Those of you in the safety world that also look after quality for your respective companies will likely be familiar with Lean Six Sigma if only vaguely. The methodology, which is actually two separate approaches (Lean to become more efficient and reduce waste, and Six Sigma to reduce errors which lead to defects) is intended to improved quality. It has been popular since the 1980’s when Motorola helped develop it but really became main stream when General Electric started using Six Sigma under the direction of CEO Jack Welch.
Six Sigma’s Application to Safety
Applying Lean principles to safety processes can streamline documentation, improve emergency response times, and help give ownership of safety to the workforce. However it is through Six Sigma and the elimination of errors within a safety management system (SMS) that real improvement in safety begins to occur. Assuming a mature and robust SMS is already in place, by removing the chance for error within that SMS, the defects (incidents and near misses) are eliminated. Instead of addressing potential faults in your safety program only after an incident has occurred and the investigation has identified the root causes, Six Sigma Safety addresses the potential faults in a proactive way.
The best approach is to dig out and eliminate problems where they are assumed not to exist – Shigeo Shingo
There are two main processes followed when using Six Sigma, DMADV and DMAIC. DMADV stands for Define, Measure, Analyze, Design, and Verify. DMADV is primarily used when developing a new process or product. DMAIC, the more widely known and utilized approach, stands for Define, Measure, Analyze, Improve, and Control. So unless you are starting from scratch, DMAIC is what safety professional will find most beneficial.
Define – This phase is used to identify the goals of the project, the scope, any key measures that will be used, and discuss the key business issues. A problem statement and business case rationale may be developed here.
Measure – In this phase a summary of the currents state of affairs is the objective. Often times the metrics you seek for Six Sigma Safety projects don’t exist. Although developing new metrics is time consuming and labor intensive, ensuring you are measuring the correct processes is vitally important to the success of your project.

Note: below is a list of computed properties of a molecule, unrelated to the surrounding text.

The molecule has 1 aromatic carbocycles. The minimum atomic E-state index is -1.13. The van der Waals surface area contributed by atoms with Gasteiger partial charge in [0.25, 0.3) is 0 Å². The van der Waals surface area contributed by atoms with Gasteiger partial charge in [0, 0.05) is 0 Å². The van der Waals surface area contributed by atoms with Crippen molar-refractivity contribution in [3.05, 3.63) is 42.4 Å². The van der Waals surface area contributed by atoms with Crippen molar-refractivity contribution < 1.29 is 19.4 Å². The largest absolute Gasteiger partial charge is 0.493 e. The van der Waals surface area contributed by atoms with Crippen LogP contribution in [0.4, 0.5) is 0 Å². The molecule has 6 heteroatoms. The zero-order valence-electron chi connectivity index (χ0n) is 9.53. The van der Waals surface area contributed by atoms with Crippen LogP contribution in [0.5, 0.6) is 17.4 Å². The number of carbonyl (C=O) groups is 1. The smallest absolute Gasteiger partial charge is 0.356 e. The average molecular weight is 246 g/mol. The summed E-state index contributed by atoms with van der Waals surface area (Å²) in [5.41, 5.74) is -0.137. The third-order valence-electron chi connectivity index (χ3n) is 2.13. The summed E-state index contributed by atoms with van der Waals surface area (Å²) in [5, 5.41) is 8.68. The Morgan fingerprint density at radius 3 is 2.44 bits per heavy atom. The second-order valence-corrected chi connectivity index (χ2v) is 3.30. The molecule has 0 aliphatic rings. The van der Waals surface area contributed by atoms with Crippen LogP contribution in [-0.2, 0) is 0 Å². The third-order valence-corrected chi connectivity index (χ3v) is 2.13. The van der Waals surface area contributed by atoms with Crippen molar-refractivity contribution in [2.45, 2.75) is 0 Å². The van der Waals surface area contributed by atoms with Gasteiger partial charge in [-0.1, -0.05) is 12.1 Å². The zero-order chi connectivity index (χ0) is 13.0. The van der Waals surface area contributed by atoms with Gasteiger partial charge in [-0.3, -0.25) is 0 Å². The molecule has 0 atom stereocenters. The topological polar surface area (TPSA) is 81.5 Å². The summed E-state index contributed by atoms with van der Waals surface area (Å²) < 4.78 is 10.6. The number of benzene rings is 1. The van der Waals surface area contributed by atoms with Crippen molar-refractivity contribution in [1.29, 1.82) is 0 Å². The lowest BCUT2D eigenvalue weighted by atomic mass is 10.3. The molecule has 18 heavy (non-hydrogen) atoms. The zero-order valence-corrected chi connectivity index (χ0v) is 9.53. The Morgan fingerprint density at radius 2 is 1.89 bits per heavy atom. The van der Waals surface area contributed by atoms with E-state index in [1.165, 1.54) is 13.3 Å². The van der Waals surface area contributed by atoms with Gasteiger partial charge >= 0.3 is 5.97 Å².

Analyze – During this phase you will be analyzing the gaps between the current performance and the target performance. It is also during this phase where an explanation of any possible sources of variation will be identified. Unfortunately, many projects fail because too little time is spent on this phase in favor of jumping to the next phase. If data analysis is not your thing, it may be a good idea to bring someone in who has experience with Six Sigma to assist.
Improve – Like I mentioned above, it is often tempting to jump right to this phase. However the improvement phase should only occur once a complete understanding is achieved during the measure and analysis phases. Once that is secure, recommendations for improvement to the system can be developed with particular attention given to the practicality of the actions and whether or not the outcome will affect the target performance levels in the right way.
Control – Whether it be poke-yoke items, tracking systems, or standardizing of work processes, developing a system to ensure ongoing change management and control is important to the continuous improvement roots of the Six Sigma methodology. A good analogy for this is if you imagine your spring cleaning each year. Because most households don’t have a control phase built into their cleaning ritual each spring, they find themselves in the same situation year after year, a dirty house. With the creation of tools that maintained their clean home, spring cleaning would only be done once!
Data Based Decision Making
Unlike corrective actions that are by their very name reactive, the improvements that arise from Six Sigma Safety are proactive. Additionally, these improvements will be based on sound data from studies into various aspects of the SMS instead of what may have been an isolated incident or gut reactions. By using the DMAIC approach to gather information, not unlike the scientific method we all learn about in school, and then applying some simple statistical analysis, we are able to make data based decisions that have a better chance of moving our current state to the one we desire.
Bringing Six Sigma Safety to Your Workplace
Implementing a Six Sigma Safety mindset in your company will not be easy. It will however be well worth the effort when the SMS produces lower incident rates. It is also often easier to secure the required resources to implement change when the rationale for the change is evidence based opposed to something “we just ought to do”.
How are changes to the SMS decided upon where you work?
Do you have experience implementing Six Sigma in your workplace? Was it meant to serve a safety function?
What do you think would be the biggest challenges to implementing a Six Sigma Safety mindset at your workplace?